TRAVIS AIR FORCE BASE, Calif. – “Spacious” is not a word used to describe the center accessory compartment of a KC-10 Extender.
The 1-foot wide, 6-feet long workspace isn’t for the claustrophobic and, coupled with toxic substances like fuel that can leak into other compartments of the aircraft, can be dangerous. The space can make short work of respirator filters, proving an ever-present challenge for those working in it.
Luckily, the 60th and 349th Maintenance Squadrons at Travis Air Force Base, California, have a failsafe: fuel tank extraction exercises.
The annual exercise, consisting of calling emergency services, evacuating affected personnel from an aircraft and beginning resuscitation protocol, combines with a series of computer-based trainings to turn what would otherwise be a frantic struggle to save an Airman trapped inside a remote area of an aircraft into a precise execution of procedure to ensure their safety.
“There’s definitely that instinct of wanting to be gung-ho and help an Airman who’s stuck in a desperate situation,” said Abraham Bernardo, 60th MXS fuels systems mechanic and one of the exercise’s most recent participants. “But when that instinct results in not just one trapped Airman, but two, we’re doubly screwed. The extraction exercise works to install that muscle memory in our maintainers so that when a situation potentially does happen, we’re ready to go with the correct procedures.”
It’s a testament to the Air Force’s commitment to their people, he added.
It’s in that same vein that the Air Force not only has protocol in place for would-be rescuers, but those who could be on the receiving end of that rescue as well.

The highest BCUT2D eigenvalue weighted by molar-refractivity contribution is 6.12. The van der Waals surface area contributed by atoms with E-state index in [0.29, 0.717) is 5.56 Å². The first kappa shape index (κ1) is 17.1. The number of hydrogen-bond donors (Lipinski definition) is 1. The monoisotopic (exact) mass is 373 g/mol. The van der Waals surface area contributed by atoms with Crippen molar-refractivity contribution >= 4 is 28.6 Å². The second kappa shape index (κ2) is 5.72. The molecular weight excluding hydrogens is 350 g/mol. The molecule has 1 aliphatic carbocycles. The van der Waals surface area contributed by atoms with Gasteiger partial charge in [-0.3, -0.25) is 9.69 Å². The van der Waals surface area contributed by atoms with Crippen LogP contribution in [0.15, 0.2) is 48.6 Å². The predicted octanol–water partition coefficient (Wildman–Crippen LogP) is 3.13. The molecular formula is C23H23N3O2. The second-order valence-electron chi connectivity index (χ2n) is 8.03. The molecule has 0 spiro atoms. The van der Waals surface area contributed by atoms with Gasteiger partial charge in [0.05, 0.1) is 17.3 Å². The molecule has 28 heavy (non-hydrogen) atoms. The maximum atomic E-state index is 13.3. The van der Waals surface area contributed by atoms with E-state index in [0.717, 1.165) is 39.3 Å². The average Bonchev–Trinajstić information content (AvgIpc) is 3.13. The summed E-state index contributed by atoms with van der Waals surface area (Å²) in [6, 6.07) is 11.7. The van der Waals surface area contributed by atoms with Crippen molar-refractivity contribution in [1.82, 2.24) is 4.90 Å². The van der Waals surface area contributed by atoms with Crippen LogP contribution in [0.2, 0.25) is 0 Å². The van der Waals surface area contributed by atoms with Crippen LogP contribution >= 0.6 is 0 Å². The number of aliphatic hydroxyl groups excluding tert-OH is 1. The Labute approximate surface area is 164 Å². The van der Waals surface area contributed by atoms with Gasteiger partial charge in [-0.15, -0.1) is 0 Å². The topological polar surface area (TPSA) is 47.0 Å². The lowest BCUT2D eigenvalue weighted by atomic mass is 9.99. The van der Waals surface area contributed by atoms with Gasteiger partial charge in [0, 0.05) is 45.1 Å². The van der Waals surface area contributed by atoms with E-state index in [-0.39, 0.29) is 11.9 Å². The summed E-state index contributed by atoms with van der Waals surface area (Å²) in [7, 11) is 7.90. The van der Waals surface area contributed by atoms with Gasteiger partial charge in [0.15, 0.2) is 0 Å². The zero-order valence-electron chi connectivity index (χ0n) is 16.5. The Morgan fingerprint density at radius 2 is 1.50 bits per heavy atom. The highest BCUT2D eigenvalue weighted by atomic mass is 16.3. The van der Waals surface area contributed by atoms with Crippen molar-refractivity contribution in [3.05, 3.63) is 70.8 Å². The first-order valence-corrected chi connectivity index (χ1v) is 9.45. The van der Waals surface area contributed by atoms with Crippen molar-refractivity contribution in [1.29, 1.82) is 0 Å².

Senior Airman Gustavo Rodriguez-Vasquez, 60th MXS systems journeyman, who participated in the training along with Bernardo, recalled a time when he nearly found himself in need of an extraction.
“When I was deployed, there was a moment when I began to feel light-headed and queasy,” he recalled. “When you’re in the middle of a job, it can be hard to take a moment and check on how you’re feeling, but in addition to this training, we’re also taught how to identify those tell-tale signs. It can be a fine line between catching yourself and passing out, so that training can be a game-changer.”
Bernardo, too, has seen his fair share of close-calls.
“Above all, communication is key,” he said. “Whether that’s communication to emergency services or communication with your own team. One time, I was working in an enclosed space and the guy next to me said, ‘Dude, you know you’ve been cleaning that one surface for, like, five minutes, right?’ It can be that easy for the symptoms to creep up on you — I hadn’t even noticed.”
For leaders like Tech. Sgt. Ian Lindon, 60th MXS fuels systems supervisor, who oversaw the training, the exercise marks the total sum of not only the successes and progress of the Air Force, but its failures and shortcomings, too.
“At the end of the day, we don’t perform this training because we think it’s fun,” he said. “We do it because there have been fatalities in the past and we have been caught unprepared in the past. We do this training because on our watch, there won’t be another. On our watch, aircraft are going to fly and it’ll be because of our people.”